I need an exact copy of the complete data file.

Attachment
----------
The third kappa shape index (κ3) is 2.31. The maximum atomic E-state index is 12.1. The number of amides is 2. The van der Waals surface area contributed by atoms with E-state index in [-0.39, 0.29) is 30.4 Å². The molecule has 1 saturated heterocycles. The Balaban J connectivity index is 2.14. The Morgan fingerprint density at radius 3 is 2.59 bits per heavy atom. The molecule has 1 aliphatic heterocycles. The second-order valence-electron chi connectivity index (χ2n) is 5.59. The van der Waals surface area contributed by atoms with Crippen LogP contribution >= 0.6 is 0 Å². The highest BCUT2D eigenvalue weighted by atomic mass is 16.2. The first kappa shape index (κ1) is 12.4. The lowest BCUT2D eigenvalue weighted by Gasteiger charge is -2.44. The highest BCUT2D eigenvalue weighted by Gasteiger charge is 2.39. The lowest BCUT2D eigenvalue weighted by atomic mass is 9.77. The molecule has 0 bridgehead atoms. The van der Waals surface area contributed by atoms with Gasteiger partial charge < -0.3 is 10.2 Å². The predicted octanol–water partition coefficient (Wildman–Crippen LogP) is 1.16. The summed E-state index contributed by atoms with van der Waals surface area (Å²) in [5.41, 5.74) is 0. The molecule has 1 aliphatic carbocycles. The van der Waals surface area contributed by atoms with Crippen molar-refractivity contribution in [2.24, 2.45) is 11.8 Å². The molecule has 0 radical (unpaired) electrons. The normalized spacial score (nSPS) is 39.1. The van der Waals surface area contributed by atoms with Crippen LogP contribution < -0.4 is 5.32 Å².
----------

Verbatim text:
The third kappa shape index (κ3) is 2.31. The maximum atomic E-state index is 12.1. The number of amides is 2. The van der Waals surface area contributed by atoms with E-state index in [-0.39, 0.29) is 30.4 Å². The molecule has 1 saturated heterocycles. The Balaban J connectivity index is 2.14. The Morgan fingerprint density at radius 3 is 2.59 bits per heavy atom. The molecule has 1 aliphatic heterocycles. The second-order valence-electron chi connectivity index (χ2n) is 5.59. The van der Waals surface area contributed by atoms with Crippen LogP contribution >= 0.6 is 0 Å². The highest BCUT2D eigenvalue weighted by atomic mass is 16.2. The first kappa shape index (κ1) is 12.4. The lowest BCUT2D eigenvalue weighted by Gasteiger charge is -2.44. The highest BCUT2D eigenvalue weighted by Gasteiger charge is 2.39. The lowest BCUT2D eigenvalue weighted by atomic mass is 9.77. The molecule has 0 bridgehead atoms. The van der Waals surface area contributed by atoms with Gasteiger partial charge < -0.3 is 10.2 Å². The predicted octanol–water partition coefficient (Wildman–Crippen LogP) is 1.16. The summed E-state index contributed by atoms with van der Waals surface area (Å²) in [5.41, 5.74) is 0. The molecule has 1 aliphatic carbocycles. The van der Waals surface area contributed by atoms with Crippen molar-refractivity contribution in [2.24, 2.45) is 11.8 Å². The molecule has 0 radical (unpaired) electrons. The normalized spacial score (nSPS) is 39.1. The van der Waals surface area contributed by atoms with Crippen LogP contribution < -0.4 is 5.32 Å².